• Sure. Park on Houston Mill Road at Hahn Forest Park. You’ll just follow the path under the bridge. It will take you to the bridge.

  4. Really like your site. But today was a bit more adventure than I planned for. We easily found the parking at Hahn Woods. And took the stairs down and under the road. But the walk to the bridge with a 3 and 4 year old was about 30 minutes. And from there I just assumed we were supposed to cross the bridge. But I’m thinking that was the wrong choice. Another hour of hiking a big circle, I bribed my kids back to the car without climbing any mansion. There’s not much signage so it was a bit of guess work. I was happy for shade but it was still hot… Maybe a bit more detail to get to the destination? Cheers

    • AMA – This breaks my heart!!! I hate that my directions were not clear and that you had a rough day! I want to cry!! I will update the post right this second. In the meantime, please please please email me your address. I have a $25 Starbucks card that you whole-heartedly deserve!! lesli (at) 365AtlantaFamily dot com.

  5. We parked at Hahn Forest. The path under the road was pretty treacherous. We had to navigate under supports and with the incline I was a little nervous with four kids. It was not a clear trail and we wandered around a little looking for a clear path. I would recommend this for kids 5 and up. Mine are 21 mos, 3 1/2, 6 and 7.

    • I’m going back on my recommendation. My 3 1/2 year old did the whole trail with out batting an eye including carrying a backpack with her lunch and water. We all loved this adventure, the kids (and I) were a bit skeptical when we saw the shady path under the road but we all had a blast! On the way back we just crossed the street and it was fine.

  6. Is it safe for a woman to walk the trails, waterfall, bridge…by herself?

  7. Thank you for the parking tip! Loved this hike. My 4 year old did it with no trouble. I carried by 17 month old in an ergo and did fine. I was wondering how you got to the “ruins”? They didn’t seem accessible from the Lullwater mansion side.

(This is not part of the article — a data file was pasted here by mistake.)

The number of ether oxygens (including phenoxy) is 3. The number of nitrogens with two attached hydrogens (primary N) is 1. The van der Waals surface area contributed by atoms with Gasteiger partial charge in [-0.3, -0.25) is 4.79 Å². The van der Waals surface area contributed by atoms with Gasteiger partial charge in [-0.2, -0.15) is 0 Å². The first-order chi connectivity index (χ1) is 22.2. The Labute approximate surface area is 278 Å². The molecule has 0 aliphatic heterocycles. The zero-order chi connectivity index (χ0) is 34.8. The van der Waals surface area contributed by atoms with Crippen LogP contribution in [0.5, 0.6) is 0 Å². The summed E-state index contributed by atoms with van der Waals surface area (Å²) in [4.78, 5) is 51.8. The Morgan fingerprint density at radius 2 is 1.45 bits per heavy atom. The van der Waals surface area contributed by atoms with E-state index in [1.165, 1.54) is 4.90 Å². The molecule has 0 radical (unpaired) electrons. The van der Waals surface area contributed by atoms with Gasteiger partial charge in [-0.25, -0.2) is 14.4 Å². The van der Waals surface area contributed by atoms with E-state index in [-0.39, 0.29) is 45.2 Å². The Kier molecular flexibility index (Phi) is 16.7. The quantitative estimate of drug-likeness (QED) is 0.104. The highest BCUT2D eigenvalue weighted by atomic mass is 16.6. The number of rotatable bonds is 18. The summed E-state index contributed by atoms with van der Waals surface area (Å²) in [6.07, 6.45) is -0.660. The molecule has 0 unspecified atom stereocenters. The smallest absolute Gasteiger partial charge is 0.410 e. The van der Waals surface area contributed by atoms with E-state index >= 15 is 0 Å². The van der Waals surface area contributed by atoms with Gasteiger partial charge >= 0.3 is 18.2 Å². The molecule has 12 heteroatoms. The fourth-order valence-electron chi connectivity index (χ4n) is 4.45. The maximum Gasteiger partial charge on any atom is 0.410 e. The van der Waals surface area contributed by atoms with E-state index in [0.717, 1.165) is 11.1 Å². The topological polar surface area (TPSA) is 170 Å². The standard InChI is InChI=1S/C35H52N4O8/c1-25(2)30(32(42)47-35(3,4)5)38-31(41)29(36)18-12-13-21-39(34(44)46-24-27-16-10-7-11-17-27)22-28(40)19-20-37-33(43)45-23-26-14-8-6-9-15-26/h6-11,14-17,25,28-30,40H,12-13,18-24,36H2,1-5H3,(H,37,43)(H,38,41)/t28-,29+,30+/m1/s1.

• Lesli Peterson | 04/20/2017 at 1:37 am | Reply

      Hmmm – maybe we went when the water was lower? We just walked across the sandbar.
      Glad you had a good time!

  8. Lesli….thank you so much for the parking information. About two weeks ago my 8 year old and I took off to find Lullwater Park but was discouraged when we could not find parking. After being redirected to the VA, and not finding anything, we ended up hiking at Hanh Forest….(which was a great hike itself) but turned around right after the bridge. Now that I know the trail after the bridge leads to Lullwater…we will be making our way back. Thank you.

  9. The tip about Hahn Forest Park is NOT true. VERY disappointed!!! This is a restricted Emory area that you have to have an Emory Parking hang pass to park there. Waste of time and gas!!! 👎🏼

    • Lesli Peterson | 09/19/2019 at 10:26 am | Reply

      Hmmm…I wonder if they changed that recently. We don’t have an Emory pass and had no issues. Thanks for letting us know, I will go check it out next week. I am so sorry you couldn’t find another parking spot because it is fantastic!

  10. Did the Hahn Forest Park Entrance parking area indeed change to need an Emory parking pass to park there?? We are hoping to check the area out in about a week and a bit.


  11. Can you get in the water and play under the waterfall? or do you think they want people to keep out of the water?

  12. Clay Tillman | 08/15/2020 at 7:25 am | Reply

    I am so confused. When trying to find information about Lullwater many sites say that is only available to Emory students, faculty, and staff. Atlanta trails even reports there being signage stating this around the property. A guy on a Yelp review said that someone told him he had “no business” being there. Should I be concerned about being asked to leave since I am not affiliated with Emory?

    • Lesli Peterson | 08/15/2020 at 11:49 am | Reply

      I hear ya Clay. There is nothing on the Emory website (the Lullwater page) that indicates this is for Emory peeps only. When we went, we saw a security guard and asked…he said the entire community visits on the regular. I’ve heard those same stories, but they don’t align with our experiences…